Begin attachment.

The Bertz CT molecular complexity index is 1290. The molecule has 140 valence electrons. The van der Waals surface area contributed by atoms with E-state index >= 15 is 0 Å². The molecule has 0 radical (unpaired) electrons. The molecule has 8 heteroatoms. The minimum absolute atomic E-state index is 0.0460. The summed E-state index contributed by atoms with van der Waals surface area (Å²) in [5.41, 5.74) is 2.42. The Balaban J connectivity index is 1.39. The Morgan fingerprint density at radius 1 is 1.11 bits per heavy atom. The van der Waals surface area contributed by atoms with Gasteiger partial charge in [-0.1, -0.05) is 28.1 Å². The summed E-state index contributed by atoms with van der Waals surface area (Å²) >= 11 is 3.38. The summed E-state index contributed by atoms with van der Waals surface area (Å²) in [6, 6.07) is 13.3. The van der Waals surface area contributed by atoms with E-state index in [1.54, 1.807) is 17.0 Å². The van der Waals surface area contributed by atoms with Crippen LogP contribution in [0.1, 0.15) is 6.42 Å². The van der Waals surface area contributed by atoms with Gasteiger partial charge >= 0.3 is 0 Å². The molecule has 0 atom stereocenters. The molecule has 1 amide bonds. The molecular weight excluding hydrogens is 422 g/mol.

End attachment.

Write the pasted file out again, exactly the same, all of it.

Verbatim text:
The Bertz CT molecular complexity index is 1290. The molecule has 140 valence electrons. The van der Waals surface area contributed by atoms with E-state index >= 15 is 0 Å². The molecule has 0 radical (unpaired) electrons. The molecule has 8 heteroatoms. The minimum absolute atomic E-state index is 0.0460. The summed E-state index contributed by atoms with van der Waals surface area (Å²) in [5.41, 5.74) is 2.42. The Balaban J connectivity index is 1.39. The Morgan fingerprint density at radius 1 is 1.11 bits per heavy atom. The van der Waals surface area contributed by atoms with Gasteiger partial charge in [-0.1, -0.05) is 28.1 Å². The summed E-state index contributed by atoms with van der Waals surface area (Å²) >= 11 is 3.38. The summed E-state index contributed by atoms with van der Waals surface area (Å²) in [6, 6.07) is 13.3. The van der Waals surface area contributed by atoms with E-state index in [1.54, 1.807) is 17.0 Å². The van der Waals surface area contributed by atoms with Crippen LogP contribution in [0.1, 0.15) is 6.42 Å². The van der Waals surface area contributed by atoms with Gasteiger partial charge >= 0.3 is 0 Å². The molecule has 0 atom stereocenters. The molecule has 1 amide bonds. The molecular weight excluding hydrogens is 422 g/mol.